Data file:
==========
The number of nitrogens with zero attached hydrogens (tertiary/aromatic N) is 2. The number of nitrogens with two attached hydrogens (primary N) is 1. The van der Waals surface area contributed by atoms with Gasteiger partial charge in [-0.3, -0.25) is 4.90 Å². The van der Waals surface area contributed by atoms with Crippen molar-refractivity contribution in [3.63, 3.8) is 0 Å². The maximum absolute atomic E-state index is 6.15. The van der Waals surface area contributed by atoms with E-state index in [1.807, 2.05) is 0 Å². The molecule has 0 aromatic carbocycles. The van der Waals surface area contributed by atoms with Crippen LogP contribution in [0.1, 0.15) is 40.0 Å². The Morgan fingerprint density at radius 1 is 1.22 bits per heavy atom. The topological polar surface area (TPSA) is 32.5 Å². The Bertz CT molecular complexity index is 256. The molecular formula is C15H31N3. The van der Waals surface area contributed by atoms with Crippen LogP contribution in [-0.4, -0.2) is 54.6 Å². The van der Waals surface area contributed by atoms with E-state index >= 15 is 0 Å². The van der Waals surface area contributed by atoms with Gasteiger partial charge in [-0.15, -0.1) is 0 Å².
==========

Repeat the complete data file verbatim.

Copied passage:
The number of nitrogens with zero attached hydrogens (tertiary/aromatic N) is 2. The number of nitrogens with two attached hydrogens (primary N) is 1. The van der Waals surface area contributed by atoms with Gasteiger partial charge in [-0.3, -0.25) is 4.90 Å². The van der Waals surface area contributed by atoms with Crippen molar-refractivity contribution in [3.63, 3.8) is 0 Å². The maximum absolute atomic E-state index is 6.15. The van der Waals surface area contributed by atoms with E-state index in [1.807, 2.05) is 0 Å². The molecule has 0 aromatic carbocycles. The van der Waals surface area contributed by atoms with Crippen LogP contribution in [0.1, 0.15) is 40.0 Å². The Morgan fingerprint density at radius 1 is 1.22 bits per heavy atom. The topological polar surface area (TPSA) is 32.5 Å². The Bertz CT molecular complexity index is 256. The molecular formula is C15H31N3. The van der Waals surface area contributed by atoms with Crippen LogP contribution in [-0.4, -0.2) is 54.6 Å². The van der Waals surface area contributed by atoms with E-state index >= 15 is 0 Å². The van der Waals surface area contributed by atoms with Gasteiger partial charge in [-0.15, -0.1) is 0 Å².